Proctitis is inflammation of the lining of the rectum, called the
rectal mucosa. Proctitis can be short term (acute) or long term
(chronic). Proctitis has many causes. It may be a side effect of
medical treatments like radiation therapy or antibiotics. Diseases
like ulcerative colitis, Crohn's disease, and sexually transmitted
diseases may also cause proctitis. Other causes include rectal
injury, bacterial infection, allergies, and malfunction of the
nerves in the rectum.
The most common symptom is a frequent or continuous sensation or
urge to have a bowel movement. Other symptoms include constipation,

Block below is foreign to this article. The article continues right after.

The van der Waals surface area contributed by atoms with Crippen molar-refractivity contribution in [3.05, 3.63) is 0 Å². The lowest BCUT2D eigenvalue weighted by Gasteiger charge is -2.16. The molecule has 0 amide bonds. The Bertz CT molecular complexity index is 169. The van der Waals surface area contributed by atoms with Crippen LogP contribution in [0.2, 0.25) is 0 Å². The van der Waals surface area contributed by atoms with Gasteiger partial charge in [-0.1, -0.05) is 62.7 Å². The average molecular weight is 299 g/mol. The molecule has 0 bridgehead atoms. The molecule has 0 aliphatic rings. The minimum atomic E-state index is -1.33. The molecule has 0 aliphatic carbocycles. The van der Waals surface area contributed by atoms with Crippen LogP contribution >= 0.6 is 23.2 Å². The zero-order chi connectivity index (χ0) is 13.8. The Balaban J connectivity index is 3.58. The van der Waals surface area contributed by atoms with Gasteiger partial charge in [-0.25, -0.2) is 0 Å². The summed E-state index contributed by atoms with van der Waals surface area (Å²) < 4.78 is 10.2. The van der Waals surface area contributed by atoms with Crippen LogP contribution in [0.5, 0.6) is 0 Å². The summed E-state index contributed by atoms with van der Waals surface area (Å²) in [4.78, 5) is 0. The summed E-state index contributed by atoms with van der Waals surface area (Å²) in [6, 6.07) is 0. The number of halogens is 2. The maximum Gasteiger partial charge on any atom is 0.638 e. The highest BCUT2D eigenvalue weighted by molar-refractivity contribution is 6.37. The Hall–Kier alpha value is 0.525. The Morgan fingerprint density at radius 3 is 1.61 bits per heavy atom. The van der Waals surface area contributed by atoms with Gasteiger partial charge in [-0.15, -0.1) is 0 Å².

a feeling of rectal fullness, left-sided abdominal pain, passage of
mucus through the rectum, rectal bleeding, and anorectal pain.
Physicians diagnose proctitis by looking inside the rectum with a
proctoscope or a sigmoidoscope. A biopsy (a tiny piece of tissue
from the rectum) may be removed and tested for diseases or
Treatment depends on the cause of proctitis. For example, the
physician may prescribe antibiotics for proctitis caused by
bacterial infection. If the inflammation is caused by Crohn's
disease or ulcerative colitis, the physician may recommend the drug
5-aminosalicyclic acid (5ASA) or corticosteroids applied directly to
the area or taken in pill form.
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